1. Removal method of radium in mine water by filter sand

    International Nuclear Information System (INIS)

    Taki, Tomihiro; Naganuma, Masaki

    2003-01-01

    Trace radium is contained in mine water from the old mine road in Ningyo-Toge Environmental Engineering Center, JNC. We observed that filter sand with hydrated manganese oxide adsorbed radium in the mine water safely for long time. The removal method of radium by filter sand cladding with hydrated manganese oxide was studied. The results showed that radium was removed continuously and last for a long time from mine water with sodium hypochlorite solution by passing through the filter sand cladding with hydrated manganese. Only sodium hypochlorite solution was used. When excess of it was added, residue chlorine was used as chlorine disinfection. Filter sand cladding with hydrated manganese on the market can remove radium in the mine water. The removal efficiency of radium is the same as the radium coprecipitation method added with barium chloride. The cost is much lower than the ordinary methods. Amount of waste decreased to about 1/20 of the coprecipitation method. (S.Y.)

  2. Bone sarcoma in humans induced by radium: A threshold response?

    International Nuclear Information System (INIS)

    Rowland, R.E.

    1996-01-01

    The radium 226 and radium 228 have induced malignancies in the skeleton (primarily bone sarcomas) of humans. They have also induced carcinomas in the paranasal sinuses and mastoid air cells. There is no evidence that any leukemias or any other solid cancers have been induced by internally deposited radium. This paper discuses a study conducted on the dial painter population. This study made a concerted effort to verify, for each of the measured radium cases, the published values of the skeletal dose and the initial intake of radium. These were derived from body content measurements made some 40 years after the radium intake. Corrections to the assumed radium retention function resulted in a considerable number of dose changes. These changes have changed the shape of the dose response function. It now appears that the induction of bone sarcomas is a threshold process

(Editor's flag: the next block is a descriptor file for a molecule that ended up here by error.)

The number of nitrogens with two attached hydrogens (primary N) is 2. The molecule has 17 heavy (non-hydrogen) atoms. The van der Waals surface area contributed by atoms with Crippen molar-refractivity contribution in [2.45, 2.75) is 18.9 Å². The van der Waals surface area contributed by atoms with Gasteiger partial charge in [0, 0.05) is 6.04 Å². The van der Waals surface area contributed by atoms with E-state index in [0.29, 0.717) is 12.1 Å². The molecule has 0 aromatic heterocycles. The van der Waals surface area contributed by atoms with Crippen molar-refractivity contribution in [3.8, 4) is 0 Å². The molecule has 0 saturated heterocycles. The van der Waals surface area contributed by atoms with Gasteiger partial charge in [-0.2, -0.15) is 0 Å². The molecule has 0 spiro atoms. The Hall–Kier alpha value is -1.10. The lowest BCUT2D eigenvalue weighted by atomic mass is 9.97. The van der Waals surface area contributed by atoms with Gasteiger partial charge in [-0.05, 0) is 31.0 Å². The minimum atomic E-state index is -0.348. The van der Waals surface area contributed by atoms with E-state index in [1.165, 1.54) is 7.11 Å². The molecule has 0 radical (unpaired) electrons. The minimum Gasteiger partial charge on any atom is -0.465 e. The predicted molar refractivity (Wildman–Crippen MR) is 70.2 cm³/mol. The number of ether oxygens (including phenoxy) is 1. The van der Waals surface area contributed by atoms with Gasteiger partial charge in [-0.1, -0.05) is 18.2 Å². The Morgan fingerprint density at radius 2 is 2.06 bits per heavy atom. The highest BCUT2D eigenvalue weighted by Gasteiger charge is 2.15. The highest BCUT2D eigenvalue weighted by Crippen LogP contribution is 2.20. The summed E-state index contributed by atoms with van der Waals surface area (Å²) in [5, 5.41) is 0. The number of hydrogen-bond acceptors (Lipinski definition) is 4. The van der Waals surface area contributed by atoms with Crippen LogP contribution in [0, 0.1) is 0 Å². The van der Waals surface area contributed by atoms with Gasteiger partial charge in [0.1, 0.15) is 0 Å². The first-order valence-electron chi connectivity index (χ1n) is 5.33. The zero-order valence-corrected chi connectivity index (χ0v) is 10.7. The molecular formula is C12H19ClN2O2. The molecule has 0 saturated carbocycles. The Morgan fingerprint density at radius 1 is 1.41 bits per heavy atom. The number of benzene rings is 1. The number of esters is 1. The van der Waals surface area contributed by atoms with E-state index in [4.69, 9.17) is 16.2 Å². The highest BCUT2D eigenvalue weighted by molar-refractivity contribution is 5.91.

3. Cadmium in the biofuel system

    International Nuclear Information System (INIS)

    Aabyhammar, T.; Fahlin, M.; Holmroos, S.

    1993-12-01

    Removal of biofuel depletes the soil of important nutrients. Investigations are being made of possibilities to return most of these nutrients by spreading the ashes remaining after combustion in the forest or on field. Return of ashes implies that both beneficial and harmful substances are returned. This study has been conducted to illustrate that the return of cadmium implies the greatest risk for negative influences. The occurrence, utilization, emissions and effects of cadmium are discussed. The behaviour of cadmium in soil is discussed in detail. Flows and quantities of cadmium in Swedish society are reviewed. Flows and quantities of both total and plant available cadmium in the entire forest and arable areas of Sweden are given. A scenario for a bioenergy system of max 100 TWh is discussed. The cadmium flow in different biofuels and forest raw products, and anticipated amounts of ashes and cadmium concentrations, are calculated. Power production from biofuels is surveyed. Possibilities to clean ashes have been examined in laboratory experiments. Ashes and trace elements occurring as a result of the gasification of biofuels are reviewed. Strategies for handling ashes are discussed. Proposals on continued inputs in both the biological and technical sciences are made. 146 refs, 23 figs, 38 tabs